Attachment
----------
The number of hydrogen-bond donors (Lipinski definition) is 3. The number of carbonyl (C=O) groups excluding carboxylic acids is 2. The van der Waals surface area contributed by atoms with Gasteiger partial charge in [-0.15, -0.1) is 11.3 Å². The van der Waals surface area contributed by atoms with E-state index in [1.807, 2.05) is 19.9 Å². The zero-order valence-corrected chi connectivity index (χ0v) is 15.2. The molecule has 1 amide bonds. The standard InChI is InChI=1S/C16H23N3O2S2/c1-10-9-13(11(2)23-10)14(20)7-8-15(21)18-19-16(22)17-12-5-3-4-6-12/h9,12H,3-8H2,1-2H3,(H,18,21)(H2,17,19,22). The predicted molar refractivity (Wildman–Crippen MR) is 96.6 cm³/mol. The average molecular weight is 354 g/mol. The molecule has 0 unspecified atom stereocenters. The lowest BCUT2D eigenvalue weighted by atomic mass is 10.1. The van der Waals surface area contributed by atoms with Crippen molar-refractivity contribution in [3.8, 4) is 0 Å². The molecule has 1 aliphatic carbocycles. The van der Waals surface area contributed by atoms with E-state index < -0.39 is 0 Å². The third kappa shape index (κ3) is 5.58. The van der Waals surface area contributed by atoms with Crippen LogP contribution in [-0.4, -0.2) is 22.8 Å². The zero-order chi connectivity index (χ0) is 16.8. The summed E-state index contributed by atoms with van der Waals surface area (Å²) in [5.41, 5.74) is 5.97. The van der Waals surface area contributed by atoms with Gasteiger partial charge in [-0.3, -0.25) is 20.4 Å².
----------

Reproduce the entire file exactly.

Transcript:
The number of hydrogen-bond donors (Lipinski definition) is 3. The number of carbonyl (C=O) groups excluding carboxylic acids is 2. The van der Waals surface area contributed by atoms with Gasteiger partial charge in [-0.15, -0.1) is 11.3 Å². The van der Waals surface area contributed by atoms with E-state index in [1.807, 2.05) is 19.9 Å². The zero-order valence-corrected chi connectivity index (χ0v) is 15.2. The molecule has 1 amide bonds. The standard InChI is InChI=1S/C16H23N3O2S2/c1-10-9-13(11(2)23-10)14(20)7-8-15(21)18-19-16(22)17-12-5-3-4-6-12/h9,12H,3-8H2,1-2H3,(H,18,21)(H2,17,19,22). The predicted molar refractivity (Wildman–Crippen MR) is 96.6 cm³/mol. The average molecular weight is 354 g/mol. The molecule has 0 unspecified atom stereocenters. The lowest BCUT2D eigenvalue weighted by atomic mass is 10.1. The van der Waals surface area contributed by atoms with Crippen molar-refractivity contribution in [3.8, 4) is 0 Å². The molecule has 1 aliphatic carbocycles. The van der Waals surface area contributed by atoms with E-state index < -0.39 is 0 Å². The third kappa shape index (κ3) is 5.58. The van der Waals surface area contributed by atoms with Crippen LogP contribution in [-0.4, -0.2) is 22.8 Å². The zero-order chi connectivity index (χ0) is 16.8. The summed E-state index contributed by atoms with van der Waals surface area (Å²) in [5.41, 5.74) is 5.97. The van der Waals surface area contributed by atoms with Gasteiger partial charge in [-0.3, -0.25) is 20.4 Å².